Cold Thermogenesis: Putting It Into Practice
December 14, 2020
December 14, 2020
In a temperature controlled world designed around comfort, cold exposure (also referred to as cold thermogenesis or CT) has become a surprisingly hot topic (pun intended).
Not only does deliberate cold exposure leave you feeling great, it accesses ancient biological programs intended to optimize our physiologic function and thrive in challenging environments. Although, we are hardly challenged by nature’s elements anymore, we can still reap the incredible physical and mental benefits through intentional practice.
The most popular and widely practiced method has become cold showers. They are accessible and most have a fairly consistent shower routine, which proves a recipe for success. While they are incredibly beneficial and should be practiced consistently, there is a whole world of exciting methods which should be explored as well.
Whether you’re just getting started or looking for to up your game, there is sure to be a method for you! From least difficult to the most complex, here are some great strategies for making it happen:
Face dunking is a great entry into the world of cold thermogenesis. Not only is it easy and accessible, it’s much less daunting than being sprayed with cold water or submersed entirely.
Facing dunking can likely be done with items you already have lying around—so no excuses!
To get the water as cold as possible (without freezing it), fill a shallow pan and let it sit in your freezer for about an hour.
Once it is cooled down, take a deep breathe and place your entire face in the pan. At first, the cold water may be extremely uncomfortable—look to stay submerged for 5-10 seconds initially. Continue building as it becomes easier, eventually working to accumulate a specific amount of time, coming out to take a breath as needed (say, 2-5 minutes).
This is a great practice to adopt before going to bed as it has a calming effect and lowers body temperature. It’s also great if you’re traveling and want a quick solution to jet lag or simply want to be consistent with your cold exposure practice.
Taking cold showers is a great way to start your CT practice and it’s getting a lot of attention lately. Not only do most have access to a shower, most also have their shower routine nailed down so it provides a consistent reminder to keep it going.
Note: Even if you use a different, more complex method, it never hurts to continue taking cold showers for additional exposure/benefit.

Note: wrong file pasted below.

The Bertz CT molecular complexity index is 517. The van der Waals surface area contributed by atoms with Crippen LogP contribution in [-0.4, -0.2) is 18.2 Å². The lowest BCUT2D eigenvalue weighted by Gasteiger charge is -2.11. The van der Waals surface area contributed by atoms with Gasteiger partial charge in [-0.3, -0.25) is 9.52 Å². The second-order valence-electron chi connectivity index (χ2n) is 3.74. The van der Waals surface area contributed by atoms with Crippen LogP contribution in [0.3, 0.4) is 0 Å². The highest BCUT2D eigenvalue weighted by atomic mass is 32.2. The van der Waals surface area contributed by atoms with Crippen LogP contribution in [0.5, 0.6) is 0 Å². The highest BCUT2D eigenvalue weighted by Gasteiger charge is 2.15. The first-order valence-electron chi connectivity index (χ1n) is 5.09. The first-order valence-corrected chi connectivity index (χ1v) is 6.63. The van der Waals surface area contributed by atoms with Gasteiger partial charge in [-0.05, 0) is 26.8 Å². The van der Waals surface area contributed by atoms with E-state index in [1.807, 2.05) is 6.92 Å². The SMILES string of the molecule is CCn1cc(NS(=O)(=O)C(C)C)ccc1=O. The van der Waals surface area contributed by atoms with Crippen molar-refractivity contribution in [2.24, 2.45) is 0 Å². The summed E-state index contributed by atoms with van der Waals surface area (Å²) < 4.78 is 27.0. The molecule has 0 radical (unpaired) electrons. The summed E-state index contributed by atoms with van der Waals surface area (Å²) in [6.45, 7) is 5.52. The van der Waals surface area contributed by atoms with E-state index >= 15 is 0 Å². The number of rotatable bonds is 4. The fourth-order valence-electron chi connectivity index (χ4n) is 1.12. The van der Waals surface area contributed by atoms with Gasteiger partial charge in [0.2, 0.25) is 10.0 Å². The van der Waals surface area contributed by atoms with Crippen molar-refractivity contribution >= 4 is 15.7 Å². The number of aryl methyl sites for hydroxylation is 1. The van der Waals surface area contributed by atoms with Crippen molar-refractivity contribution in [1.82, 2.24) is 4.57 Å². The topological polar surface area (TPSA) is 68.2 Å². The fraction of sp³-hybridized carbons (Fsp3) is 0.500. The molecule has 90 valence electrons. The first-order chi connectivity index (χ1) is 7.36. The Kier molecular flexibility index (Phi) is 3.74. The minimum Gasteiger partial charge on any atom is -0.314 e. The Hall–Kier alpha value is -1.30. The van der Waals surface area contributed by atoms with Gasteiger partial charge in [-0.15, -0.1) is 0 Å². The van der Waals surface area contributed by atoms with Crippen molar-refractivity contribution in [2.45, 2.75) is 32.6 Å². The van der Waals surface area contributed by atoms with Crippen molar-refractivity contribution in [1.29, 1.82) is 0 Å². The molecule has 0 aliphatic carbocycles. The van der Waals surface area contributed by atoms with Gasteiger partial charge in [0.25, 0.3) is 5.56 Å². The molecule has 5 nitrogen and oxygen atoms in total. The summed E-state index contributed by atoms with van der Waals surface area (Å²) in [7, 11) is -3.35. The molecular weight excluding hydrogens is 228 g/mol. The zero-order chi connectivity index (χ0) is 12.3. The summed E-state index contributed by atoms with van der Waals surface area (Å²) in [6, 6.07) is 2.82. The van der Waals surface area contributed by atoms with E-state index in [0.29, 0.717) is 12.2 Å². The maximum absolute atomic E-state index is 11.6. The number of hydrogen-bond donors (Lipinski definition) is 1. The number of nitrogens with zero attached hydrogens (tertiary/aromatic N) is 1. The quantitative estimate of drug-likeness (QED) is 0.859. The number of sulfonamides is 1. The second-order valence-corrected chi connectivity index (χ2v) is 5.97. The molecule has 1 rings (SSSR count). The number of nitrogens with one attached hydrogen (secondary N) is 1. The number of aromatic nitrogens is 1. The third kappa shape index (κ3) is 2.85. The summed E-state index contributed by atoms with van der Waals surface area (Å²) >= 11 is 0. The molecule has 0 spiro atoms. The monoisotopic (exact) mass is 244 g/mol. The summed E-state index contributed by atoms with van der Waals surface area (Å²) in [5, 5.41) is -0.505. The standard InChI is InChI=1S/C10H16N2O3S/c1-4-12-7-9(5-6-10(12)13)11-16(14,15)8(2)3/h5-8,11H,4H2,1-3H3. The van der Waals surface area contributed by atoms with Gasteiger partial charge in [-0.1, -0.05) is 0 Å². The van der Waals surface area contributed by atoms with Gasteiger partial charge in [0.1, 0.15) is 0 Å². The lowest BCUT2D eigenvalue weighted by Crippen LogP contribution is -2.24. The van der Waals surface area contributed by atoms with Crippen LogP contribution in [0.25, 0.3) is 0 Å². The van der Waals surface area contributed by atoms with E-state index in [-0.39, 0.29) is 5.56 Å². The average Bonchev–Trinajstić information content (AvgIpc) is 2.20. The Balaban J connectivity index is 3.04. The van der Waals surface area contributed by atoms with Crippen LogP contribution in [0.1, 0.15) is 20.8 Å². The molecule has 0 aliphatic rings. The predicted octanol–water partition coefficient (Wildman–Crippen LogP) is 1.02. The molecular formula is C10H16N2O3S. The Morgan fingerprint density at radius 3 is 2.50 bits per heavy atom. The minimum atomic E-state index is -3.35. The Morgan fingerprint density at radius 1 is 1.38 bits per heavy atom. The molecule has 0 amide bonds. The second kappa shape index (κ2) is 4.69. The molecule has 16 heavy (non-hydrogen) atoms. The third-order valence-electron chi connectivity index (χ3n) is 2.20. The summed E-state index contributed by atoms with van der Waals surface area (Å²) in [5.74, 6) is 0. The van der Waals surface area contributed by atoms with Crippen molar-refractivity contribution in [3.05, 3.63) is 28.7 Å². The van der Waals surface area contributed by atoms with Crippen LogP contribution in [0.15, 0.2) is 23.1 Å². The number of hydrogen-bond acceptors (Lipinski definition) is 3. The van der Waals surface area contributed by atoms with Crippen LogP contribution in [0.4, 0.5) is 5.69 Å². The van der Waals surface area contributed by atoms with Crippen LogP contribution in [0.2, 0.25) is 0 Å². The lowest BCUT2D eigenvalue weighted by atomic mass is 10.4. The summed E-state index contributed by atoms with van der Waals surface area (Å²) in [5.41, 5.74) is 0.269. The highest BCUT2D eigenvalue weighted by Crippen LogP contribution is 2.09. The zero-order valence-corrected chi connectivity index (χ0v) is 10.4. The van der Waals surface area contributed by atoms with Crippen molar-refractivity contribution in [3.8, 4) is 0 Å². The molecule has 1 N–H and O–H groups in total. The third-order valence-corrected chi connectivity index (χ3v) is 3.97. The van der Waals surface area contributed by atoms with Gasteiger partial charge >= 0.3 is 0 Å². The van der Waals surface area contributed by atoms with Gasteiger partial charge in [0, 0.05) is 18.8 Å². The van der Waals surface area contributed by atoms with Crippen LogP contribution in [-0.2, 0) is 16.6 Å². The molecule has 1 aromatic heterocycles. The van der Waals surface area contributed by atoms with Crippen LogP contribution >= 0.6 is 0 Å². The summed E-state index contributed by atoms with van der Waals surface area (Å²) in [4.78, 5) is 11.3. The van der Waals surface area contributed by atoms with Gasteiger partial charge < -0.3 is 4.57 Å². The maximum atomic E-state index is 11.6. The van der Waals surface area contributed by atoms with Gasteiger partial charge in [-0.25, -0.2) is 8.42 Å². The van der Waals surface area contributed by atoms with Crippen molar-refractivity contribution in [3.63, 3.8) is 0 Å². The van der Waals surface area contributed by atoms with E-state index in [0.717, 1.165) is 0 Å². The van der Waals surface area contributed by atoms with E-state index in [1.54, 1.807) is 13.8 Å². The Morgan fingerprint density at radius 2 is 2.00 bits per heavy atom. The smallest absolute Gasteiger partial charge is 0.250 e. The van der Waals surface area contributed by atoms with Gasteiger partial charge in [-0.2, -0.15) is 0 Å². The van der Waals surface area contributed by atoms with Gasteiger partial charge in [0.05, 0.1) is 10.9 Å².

If you’re new to cold showers, start slow. Begin with just 10 seconds and build, consistently adding time each day/week. If you struggle, don’t feel pressure to increase time right away—move at your own pace, while still challenging yourself.
Eventually, work towards 2-10 minutes of cold water exposure depending on time. Experiment with contrasting different temperatures as well—i.e. 2 minutes of cold, 2 minutes of hot, etc.
Reminder: Focus on the breath! Forgetting to breathe will elicit a panic response and make the experience more stressful. While the goal is to activate the sympathetic response, you want to learn to strategically work through it. Focus on breathing through the discomfort and coming out stronger.
Finally, always end with cold! It may be tempting to warm up the shower once you're finished, however ending with cold is a great way to keep the benefits of your cold shower going.
Tub and Ice:
If you’re looking for an extra challenge, filling a tub with ice and water is a great option.
Using the tub method offers the benefit (if you could call it that) of full body immersion. While it may seem daunting at first to get your entire body in the cold water, over time you will likely find it is much easier than showers.
Using the tub in your bathroom is certainly an option, but may not be as ideal as purchasing a livestock/water tank and using outside. Tanks are fairly easy to locate and purchase. You will likely want something that holds at least 100 gallons and will be sturdy. We found that this one worked well, was fairly inexpensive, and was large enough to fit two people comfortably.
Tip: choose a plastic tub as cold metal can be uncomfortable. Also, make sure it has a drain plug or you have access to a water pump for easier draining.
To fill a tank with 100 gallons of water takes about 20 minutes. If you’re on a well, be sure you have the capacity to do that before running it dry.
To cool 100 gallons of water to 55 degrees requires about 40-60 pounds of ice when the temperature outdoors is 75 degrees or below. As the temperature rises, you will need more ice and it will be more difficult to sustain the lower temperatures.
There are several ways to obtain this much ice.
You can keep the water in the tank without draining for about a week or two depending on frequency of use. Add food-grade hydrogen peroxide or epsom salt to clear up the water as needed.